Economics - General Licensure

Physician licensure and quality: Part II

When traveling from San Diego to Milwaukee for Thanksgiving, my flight was delayed two hours.  While this was an inconvenience, it did provide me with the opportunity to finish the book Capitalism and Freedom by Milton Friedman.  The book espouses a libertarian point of view; this point of view is one which is currently held by many economists but one which at the time of publication (1962) was revolutionary in the face of the growing sympathy towards socialism and the Soviet Union. 

The book also examines the merits of the system of licensure which is practiced in the field of medicine.  Below are some excerpts:

“In practice, the major argument given for licensure by its proponents is…a strictly paternalistic argument that has little or no appeal.  Individuals, it is said, are incapable of choosing their own servants adequately, their own physician or plumber or barber.  In order for a man to choose a physician intelligently, he would have to be a physician himself.  Most of us, it is said are therefore incompetent and we must be protected against our own ignorance.  This amounts to saying that we in our capacity as voters must protect ourselves in our capacity as consumers against our own ignorance, by seeing to it that people are not served by incompetent physicians or plumbers or barbers.”

“If ‘medical practice’ is to be limited to licensed practitioners, it is necessary to define what medical practice is, and featherbedding is not something that is restricted to the railroads.  Under the interpretation of the statutes forbidding unauthorized practice of medicine, many things are restricted to licensed physicians that could perfectly well be done by technicians, and other skilled people who do not have a Cadillac medical training.”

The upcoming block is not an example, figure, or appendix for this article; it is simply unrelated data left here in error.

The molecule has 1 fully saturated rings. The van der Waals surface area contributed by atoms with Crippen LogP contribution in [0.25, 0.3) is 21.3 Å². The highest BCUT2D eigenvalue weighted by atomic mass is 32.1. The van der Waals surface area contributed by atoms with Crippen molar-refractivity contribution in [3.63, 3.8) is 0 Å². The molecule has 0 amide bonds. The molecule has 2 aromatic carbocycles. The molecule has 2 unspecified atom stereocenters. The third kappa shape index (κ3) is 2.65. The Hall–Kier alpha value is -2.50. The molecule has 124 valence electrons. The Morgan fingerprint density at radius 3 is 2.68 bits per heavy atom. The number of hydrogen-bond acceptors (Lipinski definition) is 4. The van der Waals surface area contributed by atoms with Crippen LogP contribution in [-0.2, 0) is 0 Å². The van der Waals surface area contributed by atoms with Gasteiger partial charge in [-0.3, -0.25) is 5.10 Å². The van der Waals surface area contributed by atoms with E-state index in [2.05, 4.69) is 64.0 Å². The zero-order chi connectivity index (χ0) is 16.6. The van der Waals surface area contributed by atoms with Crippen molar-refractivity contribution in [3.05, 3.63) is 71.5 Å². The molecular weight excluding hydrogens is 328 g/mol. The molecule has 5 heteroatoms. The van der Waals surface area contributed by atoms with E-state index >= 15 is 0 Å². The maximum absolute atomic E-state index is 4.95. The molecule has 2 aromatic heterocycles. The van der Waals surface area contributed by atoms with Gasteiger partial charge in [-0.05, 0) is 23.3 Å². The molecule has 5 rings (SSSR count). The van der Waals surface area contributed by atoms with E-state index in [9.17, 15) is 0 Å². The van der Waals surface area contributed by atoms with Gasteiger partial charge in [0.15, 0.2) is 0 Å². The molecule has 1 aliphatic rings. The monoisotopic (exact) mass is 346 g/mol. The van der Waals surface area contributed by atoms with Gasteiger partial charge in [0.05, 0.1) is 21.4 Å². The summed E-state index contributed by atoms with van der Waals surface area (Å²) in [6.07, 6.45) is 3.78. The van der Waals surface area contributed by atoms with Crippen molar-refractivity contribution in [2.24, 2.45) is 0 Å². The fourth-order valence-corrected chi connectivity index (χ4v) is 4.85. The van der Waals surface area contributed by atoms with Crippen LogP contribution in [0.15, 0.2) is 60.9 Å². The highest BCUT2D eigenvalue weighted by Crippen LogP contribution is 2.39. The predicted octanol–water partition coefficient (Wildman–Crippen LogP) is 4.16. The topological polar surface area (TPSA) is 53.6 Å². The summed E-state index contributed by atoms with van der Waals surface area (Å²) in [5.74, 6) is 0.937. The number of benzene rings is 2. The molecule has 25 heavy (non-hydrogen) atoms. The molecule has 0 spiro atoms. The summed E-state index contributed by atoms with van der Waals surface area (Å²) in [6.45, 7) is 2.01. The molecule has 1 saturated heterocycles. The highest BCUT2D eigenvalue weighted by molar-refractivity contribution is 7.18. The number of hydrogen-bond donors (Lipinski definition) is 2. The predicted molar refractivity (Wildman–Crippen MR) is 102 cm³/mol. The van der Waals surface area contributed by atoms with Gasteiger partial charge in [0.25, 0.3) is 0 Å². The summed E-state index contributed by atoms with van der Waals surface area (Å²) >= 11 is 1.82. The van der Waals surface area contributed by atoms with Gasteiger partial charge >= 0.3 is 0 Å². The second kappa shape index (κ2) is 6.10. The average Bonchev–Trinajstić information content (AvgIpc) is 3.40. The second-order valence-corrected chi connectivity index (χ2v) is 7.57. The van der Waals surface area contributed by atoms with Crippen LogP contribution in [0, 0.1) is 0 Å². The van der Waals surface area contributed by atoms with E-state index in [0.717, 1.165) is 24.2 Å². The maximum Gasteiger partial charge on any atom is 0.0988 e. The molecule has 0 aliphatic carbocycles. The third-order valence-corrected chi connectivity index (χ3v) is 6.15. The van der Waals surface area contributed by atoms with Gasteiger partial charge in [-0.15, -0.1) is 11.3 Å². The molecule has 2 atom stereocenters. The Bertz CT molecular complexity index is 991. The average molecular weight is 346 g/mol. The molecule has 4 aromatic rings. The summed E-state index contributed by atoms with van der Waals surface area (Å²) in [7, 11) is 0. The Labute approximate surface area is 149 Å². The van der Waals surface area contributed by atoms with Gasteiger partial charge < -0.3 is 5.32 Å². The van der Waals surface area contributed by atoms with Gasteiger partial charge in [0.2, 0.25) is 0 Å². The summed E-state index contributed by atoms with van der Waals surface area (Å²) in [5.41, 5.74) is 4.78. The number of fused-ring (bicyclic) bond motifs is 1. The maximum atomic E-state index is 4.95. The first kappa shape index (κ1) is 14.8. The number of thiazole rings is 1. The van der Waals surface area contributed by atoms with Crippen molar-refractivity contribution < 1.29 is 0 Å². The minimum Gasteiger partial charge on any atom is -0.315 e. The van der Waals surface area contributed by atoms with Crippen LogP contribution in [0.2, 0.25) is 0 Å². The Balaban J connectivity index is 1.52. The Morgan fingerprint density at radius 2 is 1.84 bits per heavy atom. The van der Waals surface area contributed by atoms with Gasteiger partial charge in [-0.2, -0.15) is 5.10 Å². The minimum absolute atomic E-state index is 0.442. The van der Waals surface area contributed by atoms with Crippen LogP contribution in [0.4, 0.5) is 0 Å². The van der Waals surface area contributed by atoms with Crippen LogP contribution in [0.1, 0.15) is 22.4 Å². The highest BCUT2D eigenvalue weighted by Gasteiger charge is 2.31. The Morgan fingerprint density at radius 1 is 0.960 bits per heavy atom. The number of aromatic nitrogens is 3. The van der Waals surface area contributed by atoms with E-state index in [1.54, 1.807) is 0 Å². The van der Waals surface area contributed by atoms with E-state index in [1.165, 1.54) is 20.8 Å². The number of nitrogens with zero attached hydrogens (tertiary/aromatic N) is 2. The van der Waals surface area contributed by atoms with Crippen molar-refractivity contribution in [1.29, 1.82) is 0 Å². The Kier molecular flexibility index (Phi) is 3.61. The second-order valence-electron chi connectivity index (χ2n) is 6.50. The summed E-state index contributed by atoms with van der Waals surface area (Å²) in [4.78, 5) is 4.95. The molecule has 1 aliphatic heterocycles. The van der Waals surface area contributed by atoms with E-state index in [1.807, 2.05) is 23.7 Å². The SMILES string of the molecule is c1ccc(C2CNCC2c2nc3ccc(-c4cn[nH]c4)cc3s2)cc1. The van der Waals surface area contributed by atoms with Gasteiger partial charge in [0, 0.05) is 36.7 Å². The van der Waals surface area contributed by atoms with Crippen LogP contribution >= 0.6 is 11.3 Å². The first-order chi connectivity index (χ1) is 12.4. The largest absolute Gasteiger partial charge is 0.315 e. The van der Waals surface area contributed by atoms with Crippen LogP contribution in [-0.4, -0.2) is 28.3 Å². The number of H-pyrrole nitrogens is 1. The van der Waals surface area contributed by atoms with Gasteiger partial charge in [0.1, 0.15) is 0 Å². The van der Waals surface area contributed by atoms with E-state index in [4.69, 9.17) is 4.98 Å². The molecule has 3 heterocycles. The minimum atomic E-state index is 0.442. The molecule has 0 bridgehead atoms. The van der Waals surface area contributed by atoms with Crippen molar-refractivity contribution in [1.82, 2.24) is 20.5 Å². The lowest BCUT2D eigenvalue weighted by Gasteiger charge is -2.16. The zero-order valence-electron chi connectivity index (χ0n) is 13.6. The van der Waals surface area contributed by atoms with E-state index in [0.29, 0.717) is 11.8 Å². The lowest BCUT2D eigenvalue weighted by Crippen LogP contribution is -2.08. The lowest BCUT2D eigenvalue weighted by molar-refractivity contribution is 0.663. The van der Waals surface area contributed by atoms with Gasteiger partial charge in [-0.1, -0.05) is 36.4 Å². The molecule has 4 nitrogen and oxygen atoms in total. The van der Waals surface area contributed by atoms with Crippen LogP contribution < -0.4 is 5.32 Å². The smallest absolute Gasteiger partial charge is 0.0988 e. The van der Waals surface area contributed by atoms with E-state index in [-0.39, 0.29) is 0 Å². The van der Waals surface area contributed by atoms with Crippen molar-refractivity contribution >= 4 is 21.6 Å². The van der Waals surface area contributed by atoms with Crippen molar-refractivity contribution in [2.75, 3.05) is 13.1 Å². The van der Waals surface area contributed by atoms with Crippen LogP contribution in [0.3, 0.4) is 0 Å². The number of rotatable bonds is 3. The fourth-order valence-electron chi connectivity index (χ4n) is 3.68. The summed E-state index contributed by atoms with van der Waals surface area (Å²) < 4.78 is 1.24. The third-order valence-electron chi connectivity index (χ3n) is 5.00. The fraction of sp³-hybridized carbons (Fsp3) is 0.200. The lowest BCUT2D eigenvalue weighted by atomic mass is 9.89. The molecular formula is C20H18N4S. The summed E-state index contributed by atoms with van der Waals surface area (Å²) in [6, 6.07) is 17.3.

“If you are a member of the profession and want to stay in good standing in the profession, you are seriously limited in the kind of experimentation you can do.  A ‘faith healer’ may be just a quack who is imposing himself on credulous patients, but maybe one in a thousand or in many thousands will produce an important improvement in medicine.  There are many different routes to knowledge and learning and the effect of restricting the practice of what is called medicine and defining it as we tend to do to a particular group who in the main have to conform to the prevailing orthodoxy, is certain to reduce the amount of experimentation that goes on and hence to reduce the rate of growth of knowledge in the area.”